In "The Dharma Bums" Kerouac writes about being homeless a lot, using that term "homeless" almost as we would use it today, though he doesn't mean "the homeless community to be served by NGOs" and such as is the case now. He wasn't actually homeless, in that he could and did return to his mother's place anytime he wanted, but he had no home of his own. In "The Dharma Bums" his homelessness, staying with others, is one of the points of the novel and the quest for enlightenment he is on. As a bhikku, he cannot have a home of his own in any case, only "resting places," mostly found through the kindness of friends and strangers.

So it is in his magnum opus, "On the Road," except there's no pretense of a Dharmic adventure. That is to say, Kerouac wasn't aware of it at that time. He and Neal and all the rest are on the road without money or with so little money they might as well have none, and they have their adventures on the down low in the multiple senses of the phrase cruising the underbelly of America picking up hitchhikers and stealing much of what they need at a time when that underbelly was largely ignored by most Americans, basking as Americans were in PostWar VictoryGlory, and setting out to settle down in spanking new suburbs with a DeSoto in the driveway and crisp frills on the daughter, rough denim on the boy playing in the dusty yard with the dog.

"On the Road" was written or drafted before widespread television acquisition, but what would come is prefigured. There were enough televisions by the late '40s and early '50s to start making a dent in the mindset of Americans, and by the time "On the Road" was published after several revisions in 1957, television was ubiquitous.

One of the unintended effects of television was that it kept people at home. They didn't go out as much; they didn't go anywhere as much as they used to, so a story like "On the Road," when it came out in 1957, was exotic and peculiar and worrisome and wonderful to people who had never even imagined much beyond what they saw on the idiot box and in their own yards and neighborhoods.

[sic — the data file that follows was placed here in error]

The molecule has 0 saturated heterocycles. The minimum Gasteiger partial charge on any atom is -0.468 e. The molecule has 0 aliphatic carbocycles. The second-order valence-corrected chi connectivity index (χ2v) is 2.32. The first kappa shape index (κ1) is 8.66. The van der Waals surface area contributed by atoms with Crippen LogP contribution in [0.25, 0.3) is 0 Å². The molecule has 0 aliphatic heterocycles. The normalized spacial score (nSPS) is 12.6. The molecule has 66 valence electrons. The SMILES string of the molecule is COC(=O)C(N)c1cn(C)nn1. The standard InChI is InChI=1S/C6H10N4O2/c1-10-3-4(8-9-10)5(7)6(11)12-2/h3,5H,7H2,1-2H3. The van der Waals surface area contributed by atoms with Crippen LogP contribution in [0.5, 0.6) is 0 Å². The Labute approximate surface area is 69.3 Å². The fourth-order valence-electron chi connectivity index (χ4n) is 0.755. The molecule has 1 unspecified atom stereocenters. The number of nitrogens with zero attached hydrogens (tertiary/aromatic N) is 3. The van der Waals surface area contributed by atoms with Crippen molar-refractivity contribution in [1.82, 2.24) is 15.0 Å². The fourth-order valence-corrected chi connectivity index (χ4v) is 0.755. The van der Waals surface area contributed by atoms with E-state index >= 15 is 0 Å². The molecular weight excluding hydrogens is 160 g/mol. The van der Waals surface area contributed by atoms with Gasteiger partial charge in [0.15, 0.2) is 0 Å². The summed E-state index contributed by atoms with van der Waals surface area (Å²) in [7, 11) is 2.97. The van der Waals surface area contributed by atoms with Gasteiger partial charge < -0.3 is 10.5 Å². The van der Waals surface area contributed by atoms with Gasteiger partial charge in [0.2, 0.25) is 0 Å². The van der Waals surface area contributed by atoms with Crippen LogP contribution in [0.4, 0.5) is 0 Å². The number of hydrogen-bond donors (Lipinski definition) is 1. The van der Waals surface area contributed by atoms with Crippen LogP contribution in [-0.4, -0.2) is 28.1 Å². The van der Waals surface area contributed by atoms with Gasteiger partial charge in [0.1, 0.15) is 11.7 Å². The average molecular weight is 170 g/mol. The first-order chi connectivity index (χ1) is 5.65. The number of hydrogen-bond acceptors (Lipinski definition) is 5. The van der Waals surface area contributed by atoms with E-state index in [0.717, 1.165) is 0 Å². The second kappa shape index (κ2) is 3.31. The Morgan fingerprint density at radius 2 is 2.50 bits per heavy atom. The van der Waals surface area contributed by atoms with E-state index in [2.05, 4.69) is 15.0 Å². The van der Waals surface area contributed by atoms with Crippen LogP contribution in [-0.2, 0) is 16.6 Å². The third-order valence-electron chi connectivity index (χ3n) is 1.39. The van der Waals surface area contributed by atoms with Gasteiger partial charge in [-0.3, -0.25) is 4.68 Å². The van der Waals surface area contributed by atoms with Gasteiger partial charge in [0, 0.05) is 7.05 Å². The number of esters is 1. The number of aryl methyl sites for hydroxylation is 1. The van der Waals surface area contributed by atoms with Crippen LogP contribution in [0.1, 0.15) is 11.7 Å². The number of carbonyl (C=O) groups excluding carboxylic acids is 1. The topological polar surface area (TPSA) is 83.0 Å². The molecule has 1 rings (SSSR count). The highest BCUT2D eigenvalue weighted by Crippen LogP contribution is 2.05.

Those without homes, the bums and hobos and Dharmic wanderers as well as the con-men that preyed on them, and the Beats as Kerouac and his set came to be known, were hardly considered at all, but when they were, it was as images rather than as people. The Beats were made into A Thing. Commercial. Movies and publishing and underground coffee houses and bars. Poetry that puzzled and howled. Jazz. Bebop. Then the Thing became another Thing.

And "On the Road."

The images are now permanent psychic messages. The subjects of entire libraries of scholarly research. Pilgrimages by devotees and acolytes on quests to find the Dharmic Truth of Kerouac's life, or of Burroughs or Ginsberg or Cassady or whomever. The Beats became a Lifestyle and then there would be a paradigm shift when the Rucksack Revolution that Gary Snyder anticipated became a reality in the 60s, and nothing would be quite the same again.

Now that I'm old and have settled down somewhat, I look back on my years of traveling, my peripatetic wanderings on the road, back and forth, back and forth, here and there, vanishing, appearing, darting from place to place, with a kind of awe and wonder. I did that? Most people never do. I say I lived in Sacramento for 50 years or more, but thinking back, I realize I was on the road constantly, peripatetic wandering even when supposedly settled down. I wasn't settled down. Not at all.

We lived in this house in Sacramento for 20 some-odd years, longer than any place else in my whole life by far, and yet thinking back, I wasn't there all that much because I was traveling so often for work or for pleasure or just because, and one of my constant destinations -- at least after 1982 -- was New Mexico.

Kerouac noted on his own wanderings that New Mexico had been the site of the first atom bomb test. And he saw a vision as he passed by Alamogordo:
"This Is the Impossibility of the Existence of Anything"
Channeling Oppenheimer?

We've made it a point to go out to Trinity Site where Kerouac never was to pay our respects.  

But that's about as far as we get these days. An occasional day trip within New Mexico to some location with meaning or amusement, then back to rest up for the next one. We go to see the cranes out at the Bosque del Apache, even though they've been coming around to see us, roosting just down the street in the daytime. The Bosque and Socorro and Las Vegas and Trinity... not to forget Santa Fe and Albuquerque.

But not so much anymore.